Study your flashcards anywhere!

Download the official Cram app for free >

  • Shuffle
    Toggle On
    Toggle Off
  • Alphabetize
    Toggle On
    Toggle Off
  • Front First
    Toggle On
    Toggle Off
  • Both Sides
    Toggle On
    Toggle Off
  • Read
    Toggle On
    Toggle Off
Reading...
Front

How to study your flashcards.

Right/Left arrow keys: Navigate between flashcards.right arrow keyleft arrow key

Up/Down arrow keys: Flip the card between the front and back.down keyup key

H key: Show hint (3rd side).h key

A key: Read text to speech.a key

image

Play button

image

Play button

image

Progress

1/50

Click to flip

50 Cards in this Set

  • Front
  • Back
Recurrent Laryngeal nerve The recurrent laryngeal nerve is a branch of which cranial nerve?
CN X
Recurrent Laryngeal nerve Which muscles does it supply?
intrinsic muscles of the larynx except the cricothyroid muscle
Recurrent Laryngeal nerve What structure does the right recurrent laryngeal nerve wrap around?
right subclavian artery
Recurrent Laryngeal nerve What structure does the left recurrent laryngeal nerve wrap around?
arch of the aorta and the ligamentum arteriosum
Recurrent Laryngeal nerve In what kind of surgery can this nerve be damaged in?
thyroid surgery
Recurrent Laryngeal nerve What happens when this nerve gets damaged?
hoarseness
Name the layers of the scalp
skin, connective tissue, aponeurosis, loose connective tissue, pericranium (SCALP)
Name the meninges.
Dura, arachnoid, and pia (DAP)
Recurrent Laryngeal nerve What space is found between the dura and arachnoid?
subdural space
Between what meninges is the subarachnoid space located?
between the arachnoid and the pia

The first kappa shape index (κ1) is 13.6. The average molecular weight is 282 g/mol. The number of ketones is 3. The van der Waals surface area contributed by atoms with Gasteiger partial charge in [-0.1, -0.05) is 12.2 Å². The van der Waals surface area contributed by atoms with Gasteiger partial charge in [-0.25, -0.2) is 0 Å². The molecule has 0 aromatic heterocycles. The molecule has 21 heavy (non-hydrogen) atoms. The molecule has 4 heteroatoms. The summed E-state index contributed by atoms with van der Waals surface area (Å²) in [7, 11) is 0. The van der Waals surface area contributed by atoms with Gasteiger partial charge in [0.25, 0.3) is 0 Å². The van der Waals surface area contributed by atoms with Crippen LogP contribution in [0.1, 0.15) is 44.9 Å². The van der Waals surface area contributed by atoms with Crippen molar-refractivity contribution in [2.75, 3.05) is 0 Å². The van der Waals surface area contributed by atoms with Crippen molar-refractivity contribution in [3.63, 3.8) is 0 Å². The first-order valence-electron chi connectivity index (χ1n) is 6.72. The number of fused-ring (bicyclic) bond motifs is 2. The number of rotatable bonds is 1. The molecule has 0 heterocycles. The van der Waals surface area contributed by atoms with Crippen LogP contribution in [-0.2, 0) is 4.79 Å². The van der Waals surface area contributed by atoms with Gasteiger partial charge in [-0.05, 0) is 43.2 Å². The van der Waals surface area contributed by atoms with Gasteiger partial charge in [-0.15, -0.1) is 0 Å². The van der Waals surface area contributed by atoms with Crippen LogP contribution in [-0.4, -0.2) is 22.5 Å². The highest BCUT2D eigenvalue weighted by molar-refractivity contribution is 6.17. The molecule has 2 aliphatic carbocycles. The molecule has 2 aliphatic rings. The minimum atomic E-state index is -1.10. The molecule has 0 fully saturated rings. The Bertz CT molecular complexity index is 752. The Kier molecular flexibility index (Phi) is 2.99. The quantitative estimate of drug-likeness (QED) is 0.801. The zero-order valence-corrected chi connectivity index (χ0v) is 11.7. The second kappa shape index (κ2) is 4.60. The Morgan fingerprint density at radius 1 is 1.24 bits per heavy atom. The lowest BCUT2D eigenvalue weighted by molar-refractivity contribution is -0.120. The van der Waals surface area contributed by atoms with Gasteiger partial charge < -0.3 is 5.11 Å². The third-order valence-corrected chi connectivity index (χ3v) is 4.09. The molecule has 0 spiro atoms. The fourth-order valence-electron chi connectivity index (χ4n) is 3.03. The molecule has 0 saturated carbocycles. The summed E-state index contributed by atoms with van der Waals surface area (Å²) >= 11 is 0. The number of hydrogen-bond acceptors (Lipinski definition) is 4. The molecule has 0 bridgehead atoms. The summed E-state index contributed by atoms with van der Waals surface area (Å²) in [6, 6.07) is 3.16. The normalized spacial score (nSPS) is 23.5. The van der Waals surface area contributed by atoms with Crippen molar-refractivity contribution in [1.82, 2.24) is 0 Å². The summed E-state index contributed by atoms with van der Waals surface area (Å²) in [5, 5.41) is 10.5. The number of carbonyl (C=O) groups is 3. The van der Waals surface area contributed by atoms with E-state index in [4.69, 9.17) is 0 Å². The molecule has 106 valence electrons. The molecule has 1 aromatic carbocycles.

What is found in the subarachnoid space?
CSF
In which scalp layer are the emissary veins found?
loose connective tissue
Nerve Injury Injury to what nerve causes loss of dorsiflexion of foot
common peroneal (L4-S2) (PED = Peroneal Everts and Dorsiflexes)
Nerve Injury Injury to what nerve causes loss of plantar flexion
tibial (L4-S3) (TIP = Tibial Inverts and Plantarflexes; if injured, can't stand on TIPtoes)
Nerve Injury Loss of Knee Jerk?
Femoral (L2-L4)
Nerve Injury Loss of hip adduction? Roots?
Obturator (L2-L4)
Nerve Injury In adults, where does the spinal cord end?
L1-L2
Nerve Injury Where does the subarachnoid space end?
S2
Nerve Injury divide the 31 spinal nerves into their divisions
8Cs, 12Ts, 5Ls, 5Ss, 1 coccygeal
What cell is responsible for physical support and repair, as well as K+ metabolism
astrocytes
what are the phagocytic cells of the nervous system
microglia
what cells produce myelin in the CNS
oligodendricytes
what cells produce myelin in the PNS
Schawnn cells
What three structures form the BBB
Choroid plexus epithelium, Intracerebral capillary endothelium, Arachnoid (remember CIA)
Do nonpolar/lipid soluble substances or polar, water-soluble substances pass through the BBB more easily?
Nonpolar/lipid soluble
Why is L-dopa, not dopamine, the treatment of choice in Parkinson's Disease
L-dopa crosses the BBB